In the enforcement order, the SEC alleged that: the trustees caused violations of Section 34(b) of the Investment Company Act; the chief compliance officer, Northern Lights Compliance Services (NLCS), and the trustees caused violations of Rule 38a-1 under the Investment Company Act; and the trusts' administrator, Gemini Fund Services, LLC (GFS), caused violations of Sections 30(e) and 31(a) of the Investment Company Act.

Without admitting or denying the SEC's allegations, the five trustees, including four independent trustees, consented to a cease and desist order against them. NLCS and GFS also consented to a cease and desist order and each agreed to pay a $50,000 civil money penalty. NLCS, GFS and the trustees also agreed to hire an independent compliance consultant to address the violations in the SEC's order.

"These violations make clear that turnkey mutual fund arrangements can pose significant governance concerns, and trustees must be vigilant in ensuring that the funds they oversee meet their disclosure, compliance, reporting, and recordkeeping obligations," said Marshall S. Sprung, Deputy Chief of the SEC Enforcement Division's Asset Management Unit.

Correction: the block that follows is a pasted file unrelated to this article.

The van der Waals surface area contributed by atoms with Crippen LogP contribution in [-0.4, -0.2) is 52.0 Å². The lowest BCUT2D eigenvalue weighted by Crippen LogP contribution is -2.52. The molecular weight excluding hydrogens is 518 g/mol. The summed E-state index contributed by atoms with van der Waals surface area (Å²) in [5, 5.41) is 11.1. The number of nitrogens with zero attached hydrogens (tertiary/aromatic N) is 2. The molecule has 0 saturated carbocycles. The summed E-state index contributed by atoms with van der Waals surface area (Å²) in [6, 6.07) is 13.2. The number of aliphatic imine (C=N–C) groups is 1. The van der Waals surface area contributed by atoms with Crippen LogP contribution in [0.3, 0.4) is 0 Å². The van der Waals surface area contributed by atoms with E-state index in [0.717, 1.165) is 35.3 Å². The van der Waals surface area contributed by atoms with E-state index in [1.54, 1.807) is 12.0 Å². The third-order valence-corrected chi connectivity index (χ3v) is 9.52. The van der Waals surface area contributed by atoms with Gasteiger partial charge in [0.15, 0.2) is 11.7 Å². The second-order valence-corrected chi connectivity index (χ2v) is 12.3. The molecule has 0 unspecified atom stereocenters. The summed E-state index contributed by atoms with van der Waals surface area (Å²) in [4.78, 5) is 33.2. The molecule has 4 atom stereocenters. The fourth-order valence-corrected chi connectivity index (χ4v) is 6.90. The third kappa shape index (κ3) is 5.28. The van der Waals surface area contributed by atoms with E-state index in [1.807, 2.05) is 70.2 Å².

Board Minutes. Prior to each board meeting, the trustees requested information from the applicable advisers and sub-advisers to evaluate the proposed agreements and such information was then reviewed by the trusts' outside counsel. After each board meeting, GFS paralegals prepared a skeleton draft of the meeting minutes based on a minutes template. The draft minutes were then supplemented by the trusts' secretary, reviewed and revised by outside counsel, and then reviewed and approved by the trustees. The discussion of the trustees' approval process included in the meeting minutes was then used to draft the disclosure in the trusts' shareholder reports.